CAPE CARTERET — Cape Carteret town manager Zach Steffey told commissioners Monday he believes a study underway will help the town prioritize and address flooding problems in various areas, including Star Hill and along and near Anita Forte and Neptune drives.
Speaking during the commission’s monthly meeting in town hall and virtually on GoToMeeting, Mr. Steffey said the study is being conducted by Dewberry, a Virginia-based nationwide engineering firm, paid for with a $30,000 state resiliency planning grant awarded to the town earlier this year.
The meeting was less than a week left some areas flooded, to the point where some residents were still pumping water out of their yards Monday.
“I think we will get a good handle” on top stormwater management priorities to address with work by the town public works department and contractors, Mr. Steffey said during the meeting. He added that he hopes some state money will be available when the town begins to take tackle the problems areas.
Finally, he said the town hopes it can use money from the federal American Rescue Plan Act to address stormwater management infrastructure. Cape Carteret expects to get at least $600,000 from ARPA in two payments.
“If not, we’ll have to … figure out how to pay for these things,” Mr. Steffey said of improvements like catch basins and swales.
Mayor Will Baker said at some point, the town might have to implement a stormwater fee to generate revenue for such projects.
Mr. Steffey said the town’s “public works department has done a good job” tackling some problem areas by cleaning out ditches. But, he noted the department is playing catch up after many years in which relatively little was done.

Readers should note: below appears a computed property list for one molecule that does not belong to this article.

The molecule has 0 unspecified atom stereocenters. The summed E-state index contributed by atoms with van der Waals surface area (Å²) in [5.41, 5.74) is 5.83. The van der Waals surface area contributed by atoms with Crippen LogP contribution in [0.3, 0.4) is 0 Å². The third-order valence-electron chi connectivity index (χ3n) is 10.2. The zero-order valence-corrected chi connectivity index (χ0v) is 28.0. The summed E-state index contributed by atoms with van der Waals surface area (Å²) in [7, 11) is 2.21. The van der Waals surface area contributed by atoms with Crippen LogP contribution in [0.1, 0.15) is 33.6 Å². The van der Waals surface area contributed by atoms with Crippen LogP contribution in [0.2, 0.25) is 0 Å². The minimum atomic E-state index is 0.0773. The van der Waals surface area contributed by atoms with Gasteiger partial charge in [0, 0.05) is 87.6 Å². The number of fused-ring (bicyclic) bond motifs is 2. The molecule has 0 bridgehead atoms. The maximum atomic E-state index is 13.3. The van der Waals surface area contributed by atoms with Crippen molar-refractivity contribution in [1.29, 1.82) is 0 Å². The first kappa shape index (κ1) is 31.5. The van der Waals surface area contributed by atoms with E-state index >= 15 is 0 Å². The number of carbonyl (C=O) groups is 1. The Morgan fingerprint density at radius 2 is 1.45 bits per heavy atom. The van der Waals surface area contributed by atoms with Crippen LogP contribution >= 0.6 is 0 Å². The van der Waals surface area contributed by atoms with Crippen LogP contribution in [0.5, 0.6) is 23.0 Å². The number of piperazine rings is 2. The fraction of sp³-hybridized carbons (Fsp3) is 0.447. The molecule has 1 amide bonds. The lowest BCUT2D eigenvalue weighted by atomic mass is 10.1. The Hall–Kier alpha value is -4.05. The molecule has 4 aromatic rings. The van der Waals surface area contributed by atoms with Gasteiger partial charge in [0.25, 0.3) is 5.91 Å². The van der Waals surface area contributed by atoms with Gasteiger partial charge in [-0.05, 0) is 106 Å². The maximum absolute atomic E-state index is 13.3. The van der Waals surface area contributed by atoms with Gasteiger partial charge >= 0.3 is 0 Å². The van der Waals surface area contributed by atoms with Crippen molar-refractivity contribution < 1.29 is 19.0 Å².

One of the biggest problem areas is Sutton Drive at Star Hill Golf Course. Yards were underwater after the early August storms, as they were after a thunderstorm dropped 5.5 inches of rain in mid-June 2020. Several residents of the street were at the meeting Monday.
Town and golf course officials have long disagreed over who is responsible for the problems, but Mr. Steffey said since the early August floods, he’s seen some movement by the business owners.
Sutton Drive resident Nancy Gurganus, speaking during public comment, said she hopes everyone can “come together” for a solution.
Commissioner Mike King said the town should “bring people to the table” to work out a solution, while Commissioner Jeff Waters agreed and said the town, the golf course and the state should all be involved.
“This is important to everyone,” he said.
Mayor Baker concurred and noted that in addition to being a nuisance and causing property damage, flooding is a public health problem eas the water often ponds over septic tanks.
“Please don’t your kids go out and play in the stuff,” he said. “It’s been an issue for a long time.”
Contact Brad Rich at 252-864-1532; email email@example.com; or follow on Twitter @brichccnt.